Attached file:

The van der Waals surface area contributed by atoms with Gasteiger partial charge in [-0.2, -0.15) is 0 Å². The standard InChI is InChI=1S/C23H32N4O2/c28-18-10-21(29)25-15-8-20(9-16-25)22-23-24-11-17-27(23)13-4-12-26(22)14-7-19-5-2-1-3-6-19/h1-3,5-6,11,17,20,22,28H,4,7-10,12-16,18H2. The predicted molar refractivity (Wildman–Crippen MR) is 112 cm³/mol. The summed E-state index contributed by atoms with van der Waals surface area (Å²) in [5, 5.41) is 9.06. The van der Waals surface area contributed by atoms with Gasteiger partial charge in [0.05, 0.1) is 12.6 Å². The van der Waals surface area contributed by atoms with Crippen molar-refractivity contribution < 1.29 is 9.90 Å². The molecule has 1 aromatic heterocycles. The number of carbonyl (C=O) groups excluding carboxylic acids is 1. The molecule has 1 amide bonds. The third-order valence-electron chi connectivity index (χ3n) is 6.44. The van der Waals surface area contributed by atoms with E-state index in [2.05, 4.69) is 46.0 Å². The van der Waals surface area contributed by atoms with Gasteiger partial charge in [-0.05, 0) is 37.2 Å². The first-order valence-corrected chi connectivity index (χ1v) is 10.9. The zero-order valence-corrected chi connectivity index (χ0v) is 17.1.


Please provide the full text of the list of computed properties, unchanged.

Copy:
The van der Waals surface area contributed by atoms with Gasteiger partial charge in [-0.2, -0.15) is 0 Å². The standard InChI is InChI=1S/C23H32N4O2/c28-18-10-21(29)25-15-8-20(9-16-25)22-23-24-11-17-27(23)13-4-12-26(22)14-7-19-5-2-1-3-6-19/h1-3,5-6,11,17,20,22,28H,4,7-10,12-16,18H2. The predicted molar refractivity (Wildman–Crippen MR) is 112 cm³/mol. The summed E-state index contributed by atoms with van der Waals surface area (Å²) in [5, 5.41) is 9.06. The van der Waals surface area contributed by atoms with Gasteiger partial charge in [0.05, 0.1) is 12.6 Å². The van der Waals surface area contributed by atoms with Crippen molar-refractivity contribution < 1.29 is 9.90 Å². The molecule has 1 aromatic heterocycles. The number of carbonyl (C=O) groups excluding carboxylic acids is 1. The molecule has 1 amide bonds. The third-order valence-electron chi connectivity index (χ3n) is 6.44. The van der Waals surface area contributed by atoms with E-state index in [2.05, 4.69) is 46.0 Å². The van der Waals surface area contributed by atoms with Gasteiger partial charge in [-0.05, 0) is 37.2 Å². The first-order valence-corrected chi connectivity index (χ1v) is 10.9. The zero-order valence-corrected chi connectivity index (χ0v) is 17.1.